I think influencer marketing will continue to be a part of the marketing mix, especially for certain consumer brands that rely on impressions to audiences they can reach through “influencers.” But I think smart marketers will start thinking of “influence” more broadly — focusing less on paying half-naked people on Instagram to pose with their products, and more on reaching audiences through any/all sources of influence: publications, podcasts, videos, blogs, social posts on all sorts of platforms, etc.
As for buying followers… It’s a low ROI tactic that’s likely to keep attracting spam-fighting investment. Much like SEO spam in the early 2000s, it will likely fade to become a very small, low impact part of the industry.
5. With Google’s recent announcement on phasing out third-party cookies, how do you think marketers should prepare for a cookie-less world? As marketers, aren’t we experiencing a time where our sources of collecting data are getting narrower by the day (even clickstream data is difficult to come by these days with JumpShot ceasing its operations)?
Get emails! Seriously, there’s no better investment than doing marketing and producing content that drives folks to your site and gets their email address. With that in hand, you can do so many kinds of powerful marketing, and without it, you’ll be stuck relying on Facebook and Google’s duopoly for all your reach.
6. How do you think Google Search is getting impacted with customers increasingly choosing to search for products on e-commerce platforms like Amazon, Wayfair, and Macy’s?
So far, not too much. And Google is still where many of those searches originate, so I don’t think they’re hurting at all. It would be nice to see much more competition here.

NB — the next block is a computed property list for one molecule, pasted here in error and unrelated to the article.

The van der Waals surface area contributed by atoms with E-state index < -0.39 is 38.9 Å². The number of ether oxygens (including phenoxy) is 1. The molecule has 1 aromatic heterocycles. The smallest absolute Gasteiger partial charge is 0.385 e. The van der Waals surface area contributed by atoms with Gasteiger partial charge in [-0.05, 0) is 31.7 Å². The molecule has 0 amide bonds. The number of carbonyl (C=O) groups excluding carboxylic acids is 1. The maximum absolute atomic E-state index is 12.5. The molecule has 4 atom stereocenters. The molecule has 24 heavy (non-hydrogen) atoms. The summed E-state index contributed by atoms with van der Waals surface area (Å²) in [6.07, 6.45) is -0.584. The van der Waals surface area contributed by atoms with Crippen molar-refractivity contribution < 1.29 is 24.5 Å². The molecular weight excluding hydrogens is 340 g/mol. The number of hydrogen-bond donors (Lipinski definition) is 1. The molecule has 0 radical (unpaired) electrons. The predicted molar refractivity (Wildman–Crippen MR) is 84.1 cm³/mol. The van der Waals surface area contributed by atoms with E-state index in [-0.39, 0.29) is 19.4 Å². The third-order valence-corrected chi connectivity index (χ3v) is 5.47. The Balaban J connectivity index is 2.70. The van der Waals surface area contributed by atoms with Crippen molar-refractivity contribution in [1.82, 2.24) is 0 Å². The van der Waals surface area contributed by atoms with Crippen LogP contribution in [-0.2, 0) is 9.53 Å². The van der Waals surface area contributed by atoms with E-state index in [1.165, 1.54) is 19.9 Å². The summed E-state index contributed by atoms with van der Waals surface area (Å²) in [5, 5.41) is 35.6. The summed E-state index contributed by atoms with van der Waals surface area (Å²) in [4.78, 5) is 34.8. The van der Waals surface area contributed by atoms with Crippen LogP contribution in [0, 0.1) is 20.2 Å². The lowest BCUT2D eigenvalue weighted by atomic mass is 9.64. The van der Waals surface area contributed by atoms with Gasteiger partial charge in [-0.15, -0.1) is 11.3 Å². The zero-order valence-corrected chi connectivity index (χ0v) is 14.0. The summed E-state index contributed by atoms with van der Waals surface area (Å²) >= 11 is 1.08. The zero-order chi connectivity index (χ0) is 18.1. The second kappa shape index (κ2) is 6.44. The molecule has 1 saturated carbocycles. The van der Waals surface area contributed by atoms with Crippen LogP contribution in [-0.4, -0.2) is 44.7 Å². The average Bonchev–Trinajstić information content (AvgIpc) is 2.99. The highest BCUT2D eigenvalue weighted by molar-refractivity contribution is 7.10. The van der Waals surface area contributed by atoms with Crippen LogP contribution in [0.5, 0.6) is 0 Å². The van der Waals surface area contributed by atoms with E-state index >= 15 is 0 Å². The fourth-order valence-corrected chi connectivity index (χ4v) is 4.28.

7. What’s your perspective on marketing that’s happening in the Asia-Pacific region? Are there any brands that you like or follow?
Unfortunately, I don’t have a lot of exposure to that geography or the marketing there. Hopefully in the years ahead, as I’ve got more bandwidth, I can start 🙂
8. Has the current pandemic changed your perspective on an aspect of marketing? Do you think we are moving into a contact-less future where digital consumption will increase?
E-Commerce is absolutely growing at a rapid clip, and I don’t think even the pandemic’s end (which could be a long, long time from now) will change that. My guess is that more and more of commerce will go digital, but like the rise of the web and mobile, it’ll be a slow, creeping growth that feels relatively organic.
9. What is your life’s philosophy like (Moz was famous for its TAGFEE Code)? How important do you think it is to have a personal code of conduct to succeed at work or otherwise?
I work hard to be thoughtful about how I operate, what I promote, whom I associate with and amplify, and what I share. It’s less of a “personal code” and more of a broad philosophy — I want to show great kindness, especially to those who have been marginalized, historically disadvantaged, or underestimated.
Codifying what’s important to you and what you want to see more and less of in the world is, I believe, hugely important. None of us can make the changes this world desperately needs alone. We have to take collective action at government and multinational levels, and that means voting with our dollars, our voices, our online amplification, and our actual political votes.
10. What qualities do you look for in potential hires, and how can prospective job seekers prepare for a role in marketing?
I love folks who are great at email — they respond fast, they have solid writing skills, and they can express their points eloquently and efficiently through email threads (even if they get long). I’m also passionate about folks who have good theories for why certain types of marketing does or doesn’t work. Even if I might disagree, that process of showing your thinking in marketing is a wonderfully-valuable skill.